Welcome to the first of a three part series of in depth tutorials about the art and technology of creating audio for virtual reality. In this first part, we will be giving a general overview and talking about some of the key concepts of audio in 360 degree surround. In the following articles, we will go into the details of setting up that audio in FMOD, and then integrating that audio into Unity. We don’t leave out any of the steps, and even include the FMOD and Unity packages for you to play around with!
In this series of articles, we have created videos that demonstrate the pipeline for working with the Google VR (GVR) audio plugins in FMOD and Unity. We will be using the Viking Village Demo from Unity and a Vive demonstrate, but FMOD and GVR will work with any device. This video is a collaboration between FMOD, Google and Somatone we would like express our gratitude to everyone who helped to make these videos possible.
VR Audio Concepts
There are a few concepts and I want to go over before we dive in, which I cover in this video.
The first concept is Ambisonics. Ambisonics is the technique that describes creating the full-sphere of sound around a listener; this includes both the stereo panning of the horizontal plane as well as the up and down of the vertical plane. We will be using First Order Ambisonic files. these are 4 channel files in which the channels do not correspond to speakers, and for the purposes of VR, should be decoded to a stereo output and heard in headphones.
GVR in FMOD
The next concept is the different GVR plugins. There are 3 plugins in FMOD: the listener, source, and soundfield.
- The Listener takes information from both the source and soundfield and applies binaural spatialization and room effects, then converts the information to a stereo output. This should put on the master bus in FMOD.
- The Source takes mono sound files and applies distance attenuation and directivity patterns, then sends that information to the Listener.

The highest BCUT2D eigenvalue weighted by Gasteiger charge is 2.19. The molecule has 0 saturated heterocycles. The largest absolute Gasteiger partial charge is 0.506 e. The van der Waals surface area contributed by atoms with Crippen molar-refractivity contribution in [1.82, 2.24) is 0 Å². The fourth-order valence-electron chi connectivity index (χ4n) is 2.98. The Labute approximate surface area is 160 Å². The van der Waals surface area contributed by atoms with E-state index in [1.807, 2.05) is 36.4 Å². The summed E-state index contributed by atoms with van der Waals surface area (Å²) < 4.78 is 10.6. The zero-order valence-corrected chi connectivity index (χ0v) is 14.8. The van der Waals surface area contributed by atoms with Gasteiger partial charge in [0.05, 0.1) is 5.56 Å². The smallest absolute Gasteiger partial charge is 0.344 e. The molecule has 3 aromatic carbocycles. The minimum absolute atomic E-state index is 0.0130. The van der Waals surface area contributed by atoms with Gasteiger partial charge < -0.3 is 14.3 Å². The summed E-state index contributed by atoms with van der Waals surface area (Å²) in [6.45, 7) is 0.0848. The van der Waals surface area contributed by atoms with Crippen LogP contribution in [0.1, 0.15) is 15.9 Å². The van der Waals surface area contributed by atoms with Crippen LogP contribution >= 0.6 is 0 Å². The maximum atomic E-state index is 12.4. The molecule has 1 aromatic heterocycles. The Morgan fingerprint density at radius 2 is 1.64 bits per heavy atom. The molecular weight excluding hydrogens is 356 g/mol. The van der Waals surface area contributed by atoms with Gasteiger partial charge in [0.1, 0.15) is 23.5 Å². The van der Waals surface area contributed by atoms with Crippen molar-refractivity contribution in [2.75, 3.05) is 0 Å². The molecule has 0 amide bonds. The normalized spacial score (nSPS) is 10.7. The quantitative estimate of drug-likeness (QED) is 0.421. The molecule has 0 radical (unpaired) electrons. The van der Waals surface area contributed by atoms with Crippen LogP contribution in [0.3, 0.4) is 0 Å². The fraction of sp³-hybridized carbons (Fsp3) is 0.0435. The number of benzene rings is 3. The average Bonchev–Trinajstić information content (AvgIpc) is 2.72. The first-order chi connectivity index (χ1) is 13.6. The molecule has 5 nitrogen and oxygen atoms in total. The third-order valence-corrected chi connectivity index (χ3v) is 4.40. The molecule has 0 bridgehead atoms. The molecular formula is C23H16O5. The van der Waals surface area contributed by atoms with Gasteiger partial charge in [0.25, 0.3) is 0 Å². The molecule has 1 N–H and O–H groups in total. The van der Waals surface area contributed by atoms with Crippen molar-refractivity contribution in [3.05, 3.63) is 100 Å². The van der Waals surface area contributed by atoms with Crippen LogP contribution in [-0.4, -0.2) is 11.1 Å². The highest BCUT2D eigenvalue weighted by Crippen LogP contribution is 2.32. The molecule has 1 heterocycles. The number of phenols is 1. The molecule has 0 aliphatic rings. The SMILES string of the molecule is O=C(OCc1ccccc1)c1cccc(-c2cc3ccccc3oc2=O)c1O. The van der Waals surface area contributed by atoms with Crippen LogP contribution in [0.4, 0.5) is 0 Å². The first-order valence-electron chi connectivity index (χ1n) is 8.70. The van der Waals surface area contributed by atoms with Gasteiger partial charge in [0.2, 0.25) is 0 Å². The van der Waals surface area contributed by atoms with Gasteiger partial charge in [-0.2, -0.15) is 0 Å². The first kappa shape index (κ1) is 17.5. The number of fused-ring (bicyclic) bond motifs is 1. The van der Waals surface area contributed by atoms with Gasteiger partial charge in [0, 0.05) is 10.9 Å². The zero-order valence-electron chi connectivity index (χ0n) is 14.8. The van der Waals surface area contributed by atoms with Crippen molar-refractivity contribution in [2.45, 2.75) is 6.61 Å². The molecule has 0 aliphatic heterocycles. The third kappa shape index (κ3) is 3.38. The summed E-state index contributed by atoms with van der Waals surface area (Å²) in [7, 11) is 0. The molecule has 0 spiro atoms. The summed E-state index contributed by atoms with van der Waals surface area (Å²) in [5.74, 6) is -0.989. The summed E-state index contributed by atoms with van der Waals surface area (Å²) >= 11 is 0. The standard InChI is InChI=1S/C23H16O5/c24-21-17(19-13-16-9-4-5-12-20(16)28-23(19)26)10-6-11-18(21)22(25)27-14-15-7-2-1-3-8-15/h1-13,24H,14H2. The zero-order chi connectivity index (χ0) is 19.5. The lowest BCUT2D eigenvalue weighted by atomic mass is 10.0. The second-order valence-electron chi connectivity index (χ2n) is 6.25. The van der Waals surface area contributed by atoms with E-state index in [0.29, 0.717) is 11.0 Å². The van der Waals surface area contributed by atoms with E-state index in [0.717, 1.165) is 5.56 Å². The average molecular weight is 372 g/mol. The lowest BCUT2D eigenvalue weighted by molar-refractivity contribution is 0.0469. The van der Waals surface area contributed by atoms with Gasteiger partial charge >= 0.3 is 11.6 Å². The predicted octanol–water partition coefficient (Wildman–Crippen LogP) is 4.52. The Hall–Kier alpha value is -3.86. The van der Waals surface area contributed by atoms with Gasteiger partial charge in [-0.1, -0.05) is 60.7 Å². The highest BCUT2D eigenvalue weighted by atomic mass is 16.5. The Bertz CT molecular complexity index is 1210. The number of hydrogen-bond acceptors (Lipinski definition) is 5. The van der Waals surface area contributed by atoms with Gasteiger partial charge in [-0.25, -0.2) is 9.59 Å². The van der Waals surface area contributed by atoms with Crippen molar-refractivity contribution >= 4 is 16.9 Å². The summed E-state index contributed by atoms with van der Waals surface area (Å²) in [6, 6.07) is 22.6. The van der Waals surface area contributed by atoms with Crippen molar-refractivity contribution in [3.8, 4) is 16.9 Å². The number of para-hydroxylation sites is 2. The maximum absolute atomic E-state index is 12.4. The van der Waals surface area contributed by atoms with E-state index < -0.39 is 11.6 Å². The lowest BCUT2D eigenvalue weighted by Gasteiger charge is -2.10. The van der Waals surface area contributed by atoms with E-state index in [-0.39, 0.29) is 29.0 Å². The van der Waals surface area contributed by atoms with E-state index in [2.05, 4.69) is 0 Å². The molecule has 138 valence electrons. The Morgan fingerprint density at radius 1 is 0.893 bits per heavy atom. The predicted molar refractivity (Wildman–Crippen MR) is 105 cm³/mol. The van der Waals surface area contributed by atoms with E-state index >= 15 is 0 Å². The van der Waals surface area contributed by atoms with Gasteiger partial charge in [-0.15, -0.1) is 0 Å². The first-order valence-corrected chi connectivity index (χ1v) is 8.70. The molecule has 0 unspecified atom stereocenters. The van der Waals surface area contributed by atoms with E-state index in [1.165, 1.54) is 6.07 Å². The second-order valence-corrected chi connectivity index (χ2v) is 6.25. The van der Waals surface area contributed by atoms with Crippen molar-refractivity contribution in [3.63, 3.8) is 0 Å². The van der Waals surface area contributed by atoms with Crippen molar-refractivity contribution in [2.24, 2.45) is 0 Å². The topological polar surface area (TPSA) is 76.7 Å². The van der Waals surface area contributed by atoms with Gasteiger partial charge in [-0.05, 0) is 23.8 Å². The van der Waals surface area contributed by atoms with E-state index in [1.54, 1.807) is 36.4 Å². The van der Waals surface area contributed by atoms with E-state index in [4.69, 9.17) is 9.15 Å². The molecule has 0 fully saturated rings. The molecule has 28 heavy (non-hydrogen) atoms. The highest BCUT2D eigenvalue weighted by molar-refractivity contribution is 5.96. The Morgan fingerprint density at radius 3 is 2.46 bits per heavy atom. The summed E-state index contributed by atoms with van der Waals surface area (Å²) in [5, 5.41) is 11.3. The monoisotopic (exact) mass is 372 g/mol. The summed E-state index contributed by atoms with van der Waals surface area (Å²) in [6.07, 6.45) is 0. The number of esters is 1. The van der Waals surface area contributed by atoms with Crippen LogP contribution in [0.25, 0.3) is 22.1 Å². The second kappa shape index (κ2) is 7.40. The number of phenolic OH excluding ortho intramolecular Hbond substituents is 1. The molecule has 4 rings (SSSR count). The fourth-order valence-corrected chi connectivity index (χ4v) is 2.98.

- The Soundfield decodes first order ambisonic files based on rotation and sends it to the Listener.
Spatial Audio in GVR is comprised of 3 effects:
- Interaural time differences – This is the difference in time from when one ear a sound to when the other hears that same sound.
- Interaural level differences – This is the difference in volume between one ear and the other.
- Spectral filtering – This is the changes our outer ear makes to a sound depending on the angle in which it reflects off of the outer ear and into our inner ear. This is the primary way we hear elevation of sounds.
These effects that our ears do for us in the real world must be recreated in a virtual world.
Based on these effects Google has created HRTFs or head related transfer functions that recreate the effects and packaged them into the GVR audio plugins so we can spatialize sounds in virtual reality. The plugins also include distance attenuation curves and can link to the GVR audio room which will simulate early and late reflections (or reverb) in real time.
Additional GVR Settings
The plugins also have settings for directivity patterns, occlusion and spread.
- The directivity is the way the sound propagates from a source, these work like virtual microphones and mimic the common pickup patterns patterns: omni, cardioid and figure eight. It also includes a sharpness factor – which is the width of the directivity pattern.
- The occlusion factor simulates an object blocking the direct sound from a source and affects high and low frequencies differently and mimics how occlusion works in the reality.
- The spread describes the point the sound comes from. Sounds like gunshots and ricochets can come from small point sources and have no spread, but water sounds will come from wider sources and have higher spread.
Final Thoughts – Key Concepts in VR Audio
Lastly, the videos above cover a few general rules for designing sound in a VR space to make your world seem more believable.
- Use mono source files, unless it is an ambisonic sound field or it is not going to be spatialized (ex: non-diagetic music, internal player VO).
- Only use reverb in enclosed spaces
- Place audio sources as accurately as possible (voice sources should come from the mouth, not the center of the body)
- Use complex waveforms covering a wide spectrum – fundamental waveforms like sine waves do not exist naturally and do not spatialize well.
- If you want a listener to locate a source, play a sound multiple times, make sure to include higher frequencies as they are easier for our ears to pinpoint, and animate it, people have an easier time locating moving sources as opposed to stationary sources.
We will be releasing the remaining parts of this tutorial series over the next few weeks. In the next installment, we go into the FMOD setup for different types of VR audio and how to use the GVR plugin. In the final two installments, we explain in detail how to integrate FMOD into Unity, including the projects themselves and the code required to get some really cool audio hooked up.Tags: augmented reality / Firelight / fmod / Google VR / GVR / middleware / unity / Unity 3D / virtual reality / VR / VR Audio